2. Possible interior light colored stone walls that will both absorb and reflect heat to nearby thermal mass
  3. Compost heating
  4. Low-E glass, especially on the south side
  5. Other insulation throughout (shutters, traditional, horticultural bubble wrap, etc.)
  6. Dark barrels filled with water for heat retention and evening dispersion
  7. Rocket heaters as a backup to the passive solar
  8. Solar voltaic heating as a backup to rocket heaters
  9. Other more significant structural modifications

Too much heat could be a problem in the summer. Higher end temperatures in the 80’s – 90’s would be ok but we want to avoid going above 95. We will experiment and address this issue by building this structure with the ability for retrofitting of the following strategies, in the following order, if needed:

  1. Additional roof  venting and/or other venting
  2. Plantings for shade (vines and deciduous trees)
  3. Addition of waterfalls and other cool-running water features
  4. North side roof insulation – And no light permeation to begin with
  5. Roof overhangs for shading and thereby reducing direct sun at the wrong time of year
  6. Shade cloth or lath that reduces sun penetration

The hotter the temperature, the more essential to have adequate airflow, especially when atmospheric conditions suppress air movement. Mold is also a concern. Humidity levels will probably vary from 40% and up to a possible projected 70%+, depending on the time of year. Our objective is to define the plant needs relative to fruit production and comfort of the structure as a recreation space and then maintain the humidity at that ideal level. We will experiment and address these issues by building this structure with the ability for retrofitting of the following strategies, in the following order, if needed:

  1. Additional roof venting and/or other venting
  2. Creating convection currents with lower cool air intake rising to push out higher warmer humid air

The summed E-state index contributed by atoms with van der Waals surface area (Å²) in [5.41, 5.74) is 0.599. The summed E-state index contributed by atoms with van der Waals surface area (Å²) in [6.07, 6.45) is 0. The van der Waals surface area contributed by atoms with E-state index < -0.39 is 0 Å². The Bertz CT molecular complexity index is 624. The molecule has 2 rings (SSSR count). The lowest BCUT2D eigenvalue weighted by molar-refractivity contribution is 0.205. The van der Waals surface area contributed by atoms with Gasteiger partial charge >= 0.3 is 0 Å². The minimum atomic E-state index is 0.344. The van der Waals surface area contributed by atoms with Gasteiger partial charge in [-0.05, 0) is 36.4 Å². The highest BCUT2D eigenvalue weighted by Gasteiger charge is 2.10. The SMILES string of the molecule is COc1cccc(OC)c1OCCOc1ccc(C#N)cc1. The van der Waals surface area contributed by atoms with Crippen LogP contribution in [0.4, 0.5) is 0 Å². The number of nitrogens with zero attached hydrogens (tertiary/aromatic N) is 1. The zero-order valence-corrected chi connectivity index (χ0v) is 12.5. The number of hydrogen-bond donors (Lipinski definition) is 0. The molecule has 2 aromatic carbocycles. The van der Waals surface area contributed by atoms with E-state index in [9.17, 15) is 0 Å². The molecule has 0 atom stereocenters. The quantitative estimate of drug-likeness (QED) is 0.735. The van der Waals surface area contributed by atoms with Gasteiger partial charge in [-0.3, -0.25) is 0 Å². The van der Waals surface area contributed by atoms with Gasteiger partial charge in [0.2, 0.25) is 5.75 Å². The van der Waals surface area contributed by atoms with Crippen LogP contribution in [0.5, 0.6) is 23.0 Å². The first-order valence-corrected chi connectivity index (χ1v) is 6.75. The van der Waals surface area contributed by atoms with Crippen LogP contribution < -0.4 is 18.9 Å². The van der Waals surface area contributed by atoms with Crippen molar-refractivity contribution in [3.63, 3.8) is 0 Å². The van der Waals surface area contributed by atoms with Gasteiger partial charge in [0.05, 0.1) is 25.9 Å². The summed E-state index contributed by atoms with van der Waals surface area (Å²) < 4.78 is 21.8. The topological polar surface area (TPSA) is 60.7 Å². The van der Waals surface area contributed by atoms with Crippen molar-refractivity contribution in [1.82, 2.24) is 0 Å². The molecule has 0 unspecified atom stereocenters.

3. Solar powered fans that will move night air by pushing down the warm air and providing circulation to decrease humidity levels and limit mold/fungus.

If lack of humidity is a problem, increasing plant proximity will create microclimates to enhance the humidity.


We project sufficient light but if we need more we could experiment and address these issues by building this structure with the ability for retrofitting of the following strategies, in the following order, if needed:

  1. Addition of mirrors or North-facing windows
  2. Sun Tubes/Pipes


The Tropical Atrium is designed to be adaptable to almost any environment. It will be maintained between 60-90 degrees Fahrenheit and 40-70% humidity. To accomplish our adaptability, temperature, and humidity goals we have designed this structure with a diversity of heating, cooling, and humidity control options and possible modifications. Our entire research and development process will be open source so others can duplicated and further evolve everything we do with their own Tropical Atrium structures.


 Q: What is the purpose of the Tropical Atrium?

Please see the Tropical Atrium Overview and Open Source Hub page.

Q: What will you be growing in the Tropical Atrium?

Please read the Tropical Atrium Planting and Harvesting Page for complete plant and tree details.

Q: What if you can’t stabilize the temperature and humidity levels within this structure?

We feel the diversity of built-in temperature and humidity control elements combined with the even larger diversity of possible modifications for added temperature and humidity control make stabilization of this environment at our goal between 60-90 degrees Fahrenheit and 40-70% humidity almost guaranteed. That said, if we are unable to maintain this we will either modify the internal planting plan or, in a worst-case scenario, disassemble and remove the roof and turn this into a very beautiful and functional in-ground outdoor structure.